Walhall. (n.) – The armory of Zion. Place.
Readers will recognize the term from Norse mythology. Like any great idea, it came from somewhere. In The Trailokya Trilogy, Walhall is the armory of Zion, where weapons and the penannulars the guardians use are forged. The expansive, castle-like structure rests on the slopes of Mount Zion, just below the gates of the fortress. The armory is approached across a broad mall that overlooks the massive, barren plateau above The White City.
Walhall Order is overseen by Dux Sephr, a svargaduta who resembles figures from Persian antiquity. Or is it that Persians modeled themselves on the great Dux? Other figures seen within the walls of the armory are heavily armed principalities and thrones, as well as creatures called lungs; and, of course, other animals, such as dogs, are trained to guard the armory.
Lungs are more commonly called dragons in English, but the name is also specific of a breed, which dragon students will be quite familiar. The type is widely depicted in Asian culture as they mostly appear, and hybridized in the western tradition as wyverns. The lung rookery is housed somewhere within the walls of the keep. Lungs hatch with blue scales that they keep through their three toes stage, the tone altering to red in the four toe stage and becoming black in the five toe stage. Toe stage is a relative aging of the lung. At different life stages, additional toes grow in.
The reason for the high security is two fold. The armory houses all of the armor ever used by any of the guardians. It is forged there when guardians begin their service and stored there when guardians end their service. The small atman that power the penannular are transferred here to be nested inside the device. The art of penannular crafting is top secret, and the artisans who craft them are from a mysterious sect of the order. Inductees accepted to the positions will spend lengthy apprenticeships and journey stages before they’re ever masters and allowed to construct guardian penannular.
The second reason is a legion passage. Of that, I can say no more.
The squads of Walhall are fierce warriors, and no one enters the armory without their permission. To do so is a certain death sentence.
The interiors of the armory are dense with ornamentation and toned in crimsons and golds. The light is low unless a fitting ceremony or call to arms is underway. Rooms include forges, barracks, the kitchens and storage. The construction is granite on the exterior and mixed stone works on the interior, semi-antiquated-gothic—an east meets west Notre Dame. The following excerpt explains further:
The granite stones of Walhall, dark gold in hue, sparkled in the light of the coming dawn. They were carved and arranged millennia ago by the first of their kind, some of who had fallen in The Conflict of Hosts. The structure served as an inspiration for numerous likenesses in Samsara, in the form of citadels both secular and devotional…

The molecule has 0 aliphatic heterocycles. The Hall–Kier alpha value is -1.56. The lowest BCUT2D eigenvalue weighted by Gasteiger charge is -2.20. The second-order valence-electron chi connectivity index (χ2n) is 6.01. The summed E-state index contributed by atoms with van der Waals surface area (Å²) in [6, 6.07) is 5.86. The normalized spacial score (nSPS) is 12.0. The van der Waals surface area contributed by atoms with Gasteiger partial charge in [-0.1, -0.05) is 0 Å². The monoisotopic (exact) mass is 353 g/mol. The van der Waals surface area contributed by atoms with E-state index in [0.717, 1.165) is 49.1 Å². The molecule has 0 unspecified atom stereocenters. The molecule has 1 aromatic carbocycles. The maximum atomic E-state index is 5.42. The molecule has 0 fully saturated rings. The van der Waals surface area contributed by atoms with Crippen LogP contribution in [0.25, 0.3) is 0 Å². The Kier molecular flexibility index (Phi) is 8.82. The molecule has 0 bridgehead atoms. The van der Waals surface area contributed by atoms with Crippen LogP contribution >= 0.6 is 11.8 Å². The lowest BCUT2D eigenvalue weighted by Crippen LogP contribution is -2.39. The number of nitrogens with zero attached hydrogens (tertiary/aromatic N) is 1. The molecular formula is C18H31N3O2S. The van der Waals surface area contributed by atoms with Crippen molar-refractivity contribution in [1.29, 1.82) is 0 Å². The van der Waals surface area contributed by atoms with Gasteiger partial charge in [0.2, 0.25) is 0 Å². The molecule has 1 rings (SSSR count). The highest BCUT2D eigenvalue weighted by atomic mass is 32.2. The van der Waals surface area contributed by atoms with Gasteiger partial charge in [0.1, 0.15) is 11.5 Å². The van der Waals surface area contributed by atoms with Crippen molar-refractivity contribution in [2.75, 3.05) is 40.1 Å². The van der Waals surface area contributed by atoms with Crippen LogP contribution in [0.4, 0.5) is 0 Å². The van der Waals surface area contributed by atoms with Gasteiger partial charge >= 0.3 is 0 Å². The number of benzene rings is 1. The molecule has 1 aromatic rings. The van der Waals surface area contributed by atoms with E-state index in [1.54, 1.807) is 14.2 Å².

The great carved doors of the armory swung inward, revealing a long, red granite hall. Passing through the archway, they also passed under the watchful gaze of two heavily armed cherubim and their war hounds, trained by Praefect Fenrir himself. The black eyes of the four‑ legged sentinels followed them until they were well inside. A matched set of Powers stood to either side of the entrance interior. In the far-off apse, a seraph floated before the great seal of Walhall, a downward-pointed, open-palm hand with an eye. Another set of Powers guarded the base of the steps that led to the chancel. The seraph took note of them but seemed uninterested, and rearranged the plates of armor that partially covered his wings. He had no worries of intruders, because the apse floor was the resting place of a long, red Lung with a hoary gold beard and suspicious eye. Its great head rose. Like a dog, it stood up, circled, and lay back down.
Four thrones stood guard as well, two for each towering colonnade that lined the length of the hall. At each heel stood what looked like small sculptures of the Lung in the apse. However, clear lenses washed over the eyes putting the notion of them being mere effigy to rest. The click of nails on stone announced the presence of other guardian souls in the room. The guardians of this armory noted everyone who came and went, and made sure that only those who belonged passed the inner doors. They had nothing to fear, since Alex went to the High Council and the news would circulate. Still, no one could be sure how they reported what they saw or heard. — The Shadow Soul, Book One of The Trailokya Trilogy.
Click here to learn more about the Orders in The Trailokya Trilogy, and let me know what Order you think you’d belong to in the comments.
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